Book Report: We Never Talk About My Brother
13 May 2009, 2:14 PM
Your Humble Blogger has never been as keen on Peter S. Beagle as some others. Not sure why. Presumably it has something to do with failing to read The Last Unicorn at the precise moment to be largely formed by it. But whatever the reason, Peter S. Beagle remains one of those writers that I feel, somewhat shamefacedly, that I should like more than I do.
And then there’s the whole thing where I don’t like the short story form very much anymore. So, seriously, I almost didn’t grab We Never Talk About My Brother from the New Books shelf. I mean, first of all, if I hate the stuff, I have to admit it on my blog, and then nobody will ever speak to me again. And second, since clearly everybody else in the world loves Peter S. Beagle and short stories, my taking it home for a week is depriving some poor shlub who has better taste than I do. But what the heck, maybe I’ll like it, and then I can sit with the cool kids.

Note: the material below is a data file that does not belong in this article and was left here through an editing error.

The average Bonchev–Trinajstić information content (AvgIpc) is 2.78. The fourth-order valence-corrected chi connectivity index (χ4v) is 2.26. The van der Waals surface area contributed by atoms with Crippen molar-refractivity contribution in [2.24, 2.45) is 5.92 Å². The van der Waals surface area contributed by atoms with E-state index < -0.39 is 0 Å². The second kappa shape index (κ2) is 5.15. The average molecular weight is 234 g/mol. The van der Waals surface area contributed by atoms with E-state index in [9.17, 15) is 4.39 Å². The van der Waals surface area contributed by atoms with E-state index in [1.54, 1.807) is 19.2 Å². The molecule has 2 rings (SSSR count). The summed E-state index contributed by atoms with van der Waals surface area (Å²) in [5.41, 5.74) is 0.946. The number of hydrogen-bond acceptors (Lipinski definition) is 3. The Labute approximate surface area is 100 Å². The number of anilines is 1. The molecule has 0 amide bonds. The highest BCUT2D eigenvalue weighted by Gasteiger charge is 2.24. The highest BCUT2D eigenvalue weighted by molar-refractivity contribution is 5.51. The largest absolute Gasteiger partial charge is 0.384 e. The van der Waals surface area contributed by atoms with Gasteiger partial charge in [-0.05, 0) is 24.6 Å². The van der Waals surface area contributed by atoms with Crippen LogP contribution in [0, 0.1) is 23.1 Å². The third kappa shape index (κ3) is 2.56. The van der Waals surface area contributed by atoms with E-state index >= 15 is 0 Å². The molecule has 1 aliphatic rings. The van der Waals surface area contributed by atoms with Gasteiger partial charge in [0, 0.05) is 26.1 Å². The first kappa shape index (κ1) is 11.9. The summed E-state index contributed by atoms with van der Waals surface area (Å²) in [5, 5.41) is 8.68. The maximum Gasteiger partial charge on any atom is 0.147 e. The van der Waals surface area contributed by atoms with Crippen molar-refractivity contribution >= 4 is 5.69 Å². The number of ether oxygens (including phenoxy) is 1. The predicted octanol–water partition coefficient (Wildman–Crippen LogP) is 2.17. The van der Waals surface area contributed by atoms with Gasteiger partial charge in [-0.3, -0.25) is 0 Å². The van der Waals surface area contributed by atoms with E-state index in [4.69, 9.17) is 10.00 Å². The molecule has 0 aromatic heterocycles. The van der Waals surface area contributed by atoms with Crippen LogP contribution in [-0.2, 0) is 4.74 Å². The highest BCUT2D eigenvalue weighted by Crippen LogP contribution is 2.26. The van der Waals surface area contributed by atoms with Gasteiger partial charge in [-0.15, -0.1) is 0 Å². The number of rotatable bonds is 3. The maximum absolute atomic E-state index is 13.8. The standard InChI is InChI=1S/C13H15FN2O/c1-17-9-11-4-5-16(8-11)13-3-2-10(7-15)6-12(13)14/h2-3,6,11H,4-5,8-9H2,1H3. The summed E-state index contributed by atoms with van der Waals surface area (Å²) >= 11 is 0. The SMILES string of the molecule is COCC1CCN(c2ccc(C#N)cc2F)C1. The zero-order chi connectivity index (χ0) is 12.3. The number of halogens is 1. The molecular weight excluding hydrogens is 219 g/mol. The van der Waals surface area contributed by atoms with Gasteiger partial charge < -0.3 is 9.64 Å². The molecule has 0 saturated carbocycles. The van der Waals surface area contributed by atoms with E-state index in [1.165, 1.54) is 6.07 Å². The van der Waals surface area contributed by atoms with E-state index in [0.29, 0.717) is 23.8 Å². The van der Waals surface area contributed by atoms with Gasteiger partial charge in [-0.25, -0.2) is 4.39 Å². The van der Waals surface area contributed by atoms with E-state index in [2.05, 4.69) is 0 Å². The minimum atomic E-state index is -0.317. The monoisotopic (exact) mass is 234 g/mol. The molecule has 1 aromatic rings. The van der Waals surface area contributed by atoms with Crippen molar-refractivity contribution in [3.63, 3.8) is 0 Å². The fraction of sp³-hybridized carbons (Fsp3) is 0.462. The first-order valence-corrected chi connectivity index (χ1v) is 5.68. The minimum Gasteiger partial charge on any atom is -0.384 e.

In fact, I enjoyed reading the stories, although the main thing I wound up enjoying was the portrayal (in two of the stories) of the Bronx in the early fifties. Mr. Beagle is a few years younger than my father, and grew up in much the same neighborhood. Not the same block, I think, or the same P.S., but not all that different, either. Or at least, that’s the impression I get from the stories and from my Dad’s stories.
My favorite story in the collection, then, unsuprisingly is the one about the Stickball Witch. It’s a lovely little story, actually, just the right size for itself, if you know what I mean, with the right amount (for me) of digressive characterization without losing track of what’s going on, and a nice line between naturalism and fabulation.
Well, anyway. I’m glad I read the stories, but I still don’t like his stuff as much as I should, probably.
Tolerabimus quod tolerare debemus,